tue 20/10/2020

Bach’s The Art of Fugue, Angela Hewitt, Wigmore Hall – the many voices of humanity | reviews, news & interviews

Bach’s The Art of Fugue, Angela Hewitt, Wigmore Hall – the many voices of humanity

Bach’s The Art of Fugue, Angela Hewitt, Wigmore Hall – the many voices of humanity

The Canadian pianist vindicates the master's last big collection in concert

Hewitt: a labour of the deepest love

How do they do it?

How do they do it? Bach and Angela Hewitt, I mean, transfixing and focusing the audience in the Wigmore Hall – at home, too, hopefully, thanks to the livestreaming– through 13 and three-quarter fugues and four canons, all starting in the same key and (until the last) on the same theme, plus a benediction, the glorious whole amounting to an hour and a half without a break. No-one knows quite how the master intended his final studies in counterpoint to be performed, or even on what instrument(s), but in this superlative pianist’s hands the sequence makes total sense – centred, radical-sounding at times, no flash or glossy colours but plenty of carefully articulated variety, rounded off with a deathbed chorale arrangement of calm acceptance.

It’s a pity we couldn’t have had the kind of spoken introduction Hewitt gave in a New York performance, but there are always the notes to her 2012 Hyperion recording, in which she prefaces her specific observations with the assertion that she had at first been unexcited by the prospect of approaching The Art of Fugue. “The 'Goldberg' Variations and much of the Well-Tempered Clavier seem like child’s play in comparison,” she writes. “Its severity can be daunting, but also completely overwhelming, both intellectually and emotionally. And now I realize it is anything but boring.”

There was no fear of boring the listeners in an interpretation where every line speaks, or rather sings, for itself. Initial austerity is banished by harmonic waywardness, earth-shaking grandeur, playfulness, even humour. The definition was epitomised by the way Hewitt energetically lifts her hands off the keyboard at the end of each fugue (which also obviates the pedal "twang" you often get from the Wigmore Steinway). I might have guessed what she tells us about how she approached the work in her study, “singing each voice in turn and marking in the breathing points – which come at different times in different voices. There is no escaping that if you want it to make musical sense.” And human sense it made at every point, with spacious articulation and Hewitt’s own very careful dynamic grading (Bach provides none). Bach The Art of FugueTwo lofty cornerstones made us reel: Contrapunctus (as Bach calls each fugue) 6, with its high, lucid and proud double-dotted rhythms of the “stylo Francese”, its extended opulence, and Contrapunctus 11, taking us ever deeper into a maze with giddying chromaticism at its heart. All dodecaphonic 20th century music sounds boringly predictable alongside this. But there was also the sense of fun and games: the cuckoo thirds of Contrapunctus 4, and the not-so-unlucky 13, its dancing wit belying the mathematical genius with which Bach makes this mirror-reversible in its second rendition; as Hewitt writes, not only does he “turn this fugue upside down, he also turns it inside out: the top becomes the middle; the middle becomes the bass; and the bass becomes the top!”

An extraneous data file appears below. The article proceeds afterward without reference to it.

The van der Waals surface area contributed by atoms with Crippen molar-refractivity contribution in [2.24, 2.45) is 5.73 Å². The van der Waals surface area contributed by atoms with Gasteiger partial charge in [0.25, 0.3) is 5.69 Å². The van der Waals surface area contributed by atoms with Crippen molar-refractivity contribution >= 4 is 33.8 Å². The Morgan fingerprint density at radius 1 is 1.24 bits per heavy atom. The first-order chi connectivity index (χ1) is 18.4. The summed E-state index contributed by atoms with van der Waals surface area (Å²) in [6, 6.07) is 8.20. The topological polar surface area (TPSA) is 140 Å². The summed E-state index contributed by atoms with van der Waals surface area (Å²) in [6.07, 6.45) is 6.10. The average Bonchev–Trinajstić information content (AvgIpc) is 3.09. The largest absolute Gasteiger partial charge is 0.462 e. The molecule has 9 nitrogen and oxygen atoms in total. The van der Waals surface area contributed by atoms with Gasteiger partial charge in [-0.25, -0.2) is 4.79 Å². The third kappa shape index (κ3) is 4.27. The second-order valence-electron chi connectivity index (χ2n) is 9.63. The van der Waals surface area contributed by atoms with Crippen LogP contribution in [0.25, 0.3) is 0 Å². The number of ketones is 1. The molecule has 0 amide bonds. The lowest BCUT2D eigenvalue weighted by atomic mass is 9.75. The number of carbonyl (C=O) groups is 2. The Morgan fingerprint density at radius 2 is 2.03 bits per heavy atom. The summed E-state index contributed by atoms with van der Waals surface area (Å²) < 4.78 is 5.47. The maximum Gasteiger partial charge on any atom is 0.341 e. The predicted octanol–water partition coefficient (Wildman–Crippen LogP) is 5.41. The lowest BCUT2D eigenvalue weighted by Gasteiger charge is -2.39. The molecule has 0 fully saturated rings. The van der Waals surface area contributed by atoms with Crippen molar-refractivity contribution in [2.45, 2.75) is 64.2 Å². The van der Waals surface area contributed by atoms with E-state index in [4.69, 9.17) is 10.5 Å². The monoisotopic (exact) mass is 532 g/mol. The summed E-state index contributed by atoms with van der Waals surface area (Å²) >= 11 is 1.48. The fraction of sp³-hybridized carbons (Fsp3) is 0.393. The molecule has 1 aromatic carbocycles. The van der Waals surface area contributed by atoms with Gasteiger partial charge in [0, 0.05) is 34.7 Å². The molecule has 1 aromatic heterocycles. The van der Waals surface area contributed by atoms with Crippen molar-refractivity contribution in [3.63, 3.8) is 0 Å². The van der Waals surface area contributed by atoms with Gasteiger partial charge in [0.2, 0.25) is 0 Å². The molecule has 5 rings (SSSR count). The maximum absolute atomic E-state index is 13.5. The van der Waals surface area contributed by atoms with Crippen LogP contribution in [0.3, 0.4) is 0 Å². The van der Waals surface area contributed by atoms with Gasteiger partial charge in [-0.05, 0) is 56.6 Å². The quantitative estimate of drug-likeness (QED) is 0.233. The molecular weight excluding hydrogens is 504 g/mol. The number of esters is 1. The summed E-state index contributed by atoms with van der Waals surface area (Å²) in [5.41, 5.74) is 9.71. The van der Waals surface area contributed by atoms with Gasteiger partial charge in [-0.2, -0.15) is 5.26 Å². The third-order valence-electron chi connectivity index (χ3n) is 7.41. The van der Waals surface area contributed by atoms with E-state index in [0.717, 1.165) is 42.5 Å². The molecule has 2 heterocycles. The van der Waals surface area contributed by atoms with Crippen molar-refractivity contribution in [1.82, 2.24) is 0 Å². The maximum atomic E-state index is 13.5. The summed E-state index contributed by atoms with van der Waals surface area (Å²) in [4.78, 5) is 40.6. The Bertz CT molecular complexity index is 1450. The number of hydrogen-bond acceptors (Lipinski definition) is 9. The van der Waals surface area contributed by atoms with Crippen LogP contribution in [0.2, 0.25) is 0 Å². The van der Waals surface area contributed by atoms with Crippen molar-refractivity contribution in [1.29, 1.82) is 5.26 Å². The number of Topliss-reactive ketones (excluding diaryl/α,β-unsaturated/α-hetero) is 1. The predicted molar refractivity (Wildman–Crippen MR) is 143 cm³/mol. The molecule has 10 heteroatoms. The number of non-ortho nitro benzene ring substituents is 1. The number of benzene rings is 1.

Would the two-voice canons introduce a note of detachment, of austerity? Not a bit of it: they “spoke” as well as the others, while at the same time providing the listener with some relief in clearly making out the lines. Clearly the crowning glory is Contrapunctus 14, taking us back to the heart of darkness that so often lightens in the course of a fugue. Only this one has three subjects, three distinct sections, the last of which spells out B (in German, B flat) A C H (the German B) before combining the three subjects. Plausibly, Bach would have added a fourth: the theme on which all the other fugues are based. He didn’t; was it as simple as laying down his pen and dying, as CPE Bach wrote on the score (pictured below), or did he leave the completion open to others? Last page of The Art of FugueIt doesn’t matter: Hewitt’s trailing into a long silence, in which she seemed to be freeze-framed at the piano, gave us the goosebumps you can only get at a live experience – when would this end? The answer came with the gravely beautiful benediction based on the chorale “Before your throne I now appear”. Whether Bach dictated this on his deathbed, as legend has it, or not doesn’t matter; in Hewitt’s loving hands it gave the best possible blessing to an intensely human experience. If I end on a quibble, it’s only because I was jolted out of being in another place by the tones of the presenter, and it looked as if the pianist was too. Only applause matters after an experience like this, and even that’s an optional extra.

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